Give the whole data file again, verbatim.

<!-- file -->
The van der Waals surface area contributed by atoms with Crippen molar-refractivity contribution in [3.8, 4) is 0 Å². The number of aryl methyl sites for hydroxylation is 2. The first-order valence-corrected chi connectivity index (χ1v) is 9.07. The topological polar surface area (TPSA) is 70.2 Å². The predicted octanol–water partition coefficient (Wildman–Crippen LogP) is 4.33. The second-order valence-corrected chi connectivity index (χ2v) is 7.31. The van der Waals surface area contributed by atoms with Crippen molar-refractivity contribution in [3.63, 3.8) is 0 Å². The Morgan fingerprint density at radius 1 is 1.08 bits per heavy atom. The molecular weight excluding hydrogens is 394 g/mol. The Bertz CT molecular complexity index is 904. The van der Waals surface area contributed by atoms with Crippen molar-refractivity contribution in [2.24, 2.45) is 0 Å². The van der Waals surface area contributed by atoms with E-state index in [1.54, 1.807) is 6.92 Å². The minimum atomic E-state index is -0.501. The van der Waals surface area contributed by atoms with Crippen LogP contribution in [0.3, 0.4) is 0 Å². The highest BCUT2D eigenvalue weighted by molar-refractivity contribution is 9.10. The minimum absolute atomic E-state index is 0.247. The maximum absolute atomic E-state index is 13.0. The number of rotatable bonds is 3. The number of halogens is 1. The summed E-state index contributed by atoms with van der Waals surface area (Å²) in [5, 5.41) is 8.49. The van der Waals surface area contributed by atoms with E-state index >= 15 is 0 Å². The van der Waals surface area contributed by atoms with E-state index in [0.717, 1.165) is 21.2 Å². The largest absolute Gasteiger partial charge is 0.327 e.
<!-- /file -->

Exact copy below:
The van der Waals surface area contributed by atoms with Crippen molar-refractivity contribution in [3.8, 4) is 0 Å². The number of aryl methyl sites for hydroxylation is 2. The first-order valence-corrected chi connectivity index (χ1v) is 9.07. The topological polar surface area (TPSA) is 70.2 Å². The predicted octanol–water partition coefficient (Wildman–Crippen LogP) is 4.33. The second-order valence-corrected chi connectivity index (χ2v) is 7.31. The van der Waals surface area contributed by atoms with Crippen molar-refractivity contribution in [3.63, 3.8) is 0 Å². The Morgan fingerprint density at radius 1 is 1.08 bits per heavy atom. The molecular weight excluding hydrogens is 394 g/mol. The Bertz CT molecular complexity index is 904. The van der Waals surface area contributed by atoms with Crippen molar-refractivity contribution in [2.24, 2.45) is 0 Å². The van der Waals surface area contributed by atoms with E-state index in [1.54, 1.807) is 6.92 Å². The minimum atomic E-state index is -0.501. The van der Waals surface area contributed by atoms with Crippen LogP contribution in [0.3, 0.4) is 0 Å². The highest BCUT2D eigenvalue weighted by molar-refractivity contribution is 9.10. The minimum absolute atomic E-state index is 0.247. The maximum absolute atomic E-state index is 13.0. The number of rotatable bonds is 3. The number of halogens is 1. The summed E-state index contributed by atoms with van der Waals surface area (Å²) in [5, 5.41) is 8.49. The van der Waals surface area contributed by atoms with E-state index >= 15 is 0 Å². The van der Waals surface area contributed by atoms with E-state index in [0.717, 1.165) is 21.2 Å². The largest absolute Gasteiger partial charge is 0.327 e.